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CUNY professors announce support for ‘universal pre-K’

Stephon Johnson | 3/20/2014, 2:17 p.m.
CUNY becomes tobacco-free

While New York City Mayor Bill de Blasio remains in a dogfight with Albany over universal pre-K, he’s still gaining support for the venture in the process.

The latest union to support de Blasio’s plan on taxing those who make $500,000 or more in order to fund pre-K for all New Yorkers—along with after-school programs for middle school students who need it—is the Professional Staff Congress, the professors’ union at the City University of New York (CUNY).

Despite Assembly Speaker Sheldon Silver’s recent announcement that the Assembly’s budget resolution would allow de Blasio to go forth with his plan, he’s hitting a roadblock in the Republican-dominated state Senate.

“As a union of educators, we know that universal pre-K and expanded after-school programs will make a real difference in the life-chances of the students we teach at CUNY,” said Professional Staff Congress President Barbara Bowen, whose union represents 25,000 faculty and staff, in a statement. “Nothing in education matters more than a strong foundation, and that’s what de Blasio’s plan would provide—for all, not just the privileged. 

“The Senate and the governor should join the Assembly in acknowledging the city’s right of home rule, and let the children of New York have the start on life they deserve,” Bowen said.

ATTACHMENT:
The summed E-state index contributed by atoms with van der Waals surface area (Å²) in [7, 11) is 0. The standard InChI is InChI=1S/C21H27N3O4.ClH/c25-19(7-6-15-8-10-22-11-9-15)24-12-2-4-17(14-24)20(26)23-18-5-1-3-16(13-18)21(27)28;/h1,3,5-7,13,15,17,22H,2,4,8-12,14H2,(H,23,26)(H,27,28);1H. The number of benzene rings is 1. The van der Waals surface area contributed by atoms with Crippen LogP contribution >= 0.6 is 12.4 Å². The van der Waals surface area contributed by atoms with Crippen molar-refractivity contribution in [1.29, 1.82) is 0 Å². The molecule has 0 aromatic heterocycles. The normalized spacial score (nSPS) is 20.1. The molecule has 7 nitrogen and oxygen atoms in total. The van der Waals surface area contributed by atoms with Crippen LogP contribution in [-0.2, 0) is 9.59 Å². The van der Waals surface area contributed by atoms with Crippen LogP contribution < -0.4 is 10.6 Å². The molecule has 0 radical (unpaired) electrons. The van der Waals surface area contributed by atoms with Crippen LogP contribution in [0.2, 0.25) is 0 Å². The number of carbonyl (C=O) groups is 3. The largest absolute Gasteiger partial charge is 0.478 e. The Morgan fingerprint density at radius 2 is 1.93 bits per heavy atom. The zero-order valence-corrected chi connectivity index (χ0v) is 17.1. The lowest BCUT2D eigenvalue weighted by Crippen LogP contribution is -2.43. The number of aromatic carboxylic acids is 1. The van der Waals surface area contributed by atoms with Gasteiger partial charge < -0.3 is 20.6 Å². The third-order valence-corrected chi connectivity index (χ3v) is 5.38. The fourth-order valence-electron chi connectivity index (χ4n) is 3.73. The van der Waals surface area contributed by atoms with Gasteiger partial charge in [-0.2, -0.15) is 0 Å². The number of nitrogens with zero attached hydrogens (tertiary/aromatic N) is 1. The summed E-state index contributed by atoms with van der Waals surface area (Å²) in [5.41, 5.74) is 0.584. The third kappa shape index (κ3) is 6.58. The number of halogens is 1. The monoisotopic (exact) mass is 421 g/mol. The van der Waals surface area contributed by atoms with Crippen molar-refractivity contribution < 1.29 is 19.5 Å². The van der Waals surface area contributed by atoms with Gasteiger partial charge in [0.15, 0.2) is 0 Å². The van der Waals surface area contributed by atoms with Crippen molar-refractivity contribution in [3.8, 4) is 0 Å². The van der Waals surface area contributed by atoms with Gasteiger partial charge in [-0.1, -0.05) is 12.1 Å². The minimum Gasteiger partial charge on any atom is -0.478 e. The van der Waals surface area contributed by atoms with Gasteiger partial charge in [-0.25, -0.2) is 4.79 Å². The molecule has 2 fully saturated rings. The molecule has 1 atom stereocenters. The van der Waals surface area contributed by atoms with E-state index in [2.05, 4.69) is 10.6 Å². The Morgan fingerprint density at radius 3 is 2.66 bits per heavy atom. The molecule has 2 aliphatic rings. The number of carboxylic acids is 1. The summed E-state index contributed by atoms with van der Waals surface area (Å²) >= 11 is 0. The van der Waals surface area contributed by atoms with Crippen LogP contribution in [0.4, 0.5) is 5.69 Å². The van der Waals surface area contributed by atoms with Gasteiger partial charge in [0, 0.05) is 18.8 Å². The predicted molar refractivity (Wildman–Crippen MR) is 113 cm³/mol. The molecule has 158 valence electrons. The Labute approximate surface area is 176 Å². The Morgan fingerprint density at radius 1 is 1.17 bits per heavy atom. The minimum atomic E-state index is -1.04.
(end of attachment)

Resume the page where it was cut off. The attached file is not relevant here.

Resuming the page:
Bowen noted that the average CUNY student is a person of color or an immigrant from a low-income household, and those would be the type of New Yorkers who’d benefit from universal pre-K coming to fruition. She also praised the Assembly for passing the New York State DREAM Act and hopes funding can be restored to CUNY schools.

“The Assembly majority’s support for the DREAM Act represents another major advance for the students and families of New York,” Bowen said. “Together with the support for de Blasio’s UPK plan, it makes this potentially a milestone year for educational justice in New York state.

“Educational justice must extend to CUNY,” Bowen continued. “Unless the Assembly and Senate add funds to cover inflationary costs and begin to rebuild the faculty, CUNY will be unable provide the kind of college education the people of New York deserve. Breaks for the rich are unacceptable when the people of New York are in such need of universal pre-K, access to college and high-quality public college education. We look forward to seeing the full language in the one-house budget bills and to working with the Legislature on continuing their strong support for CUNY.”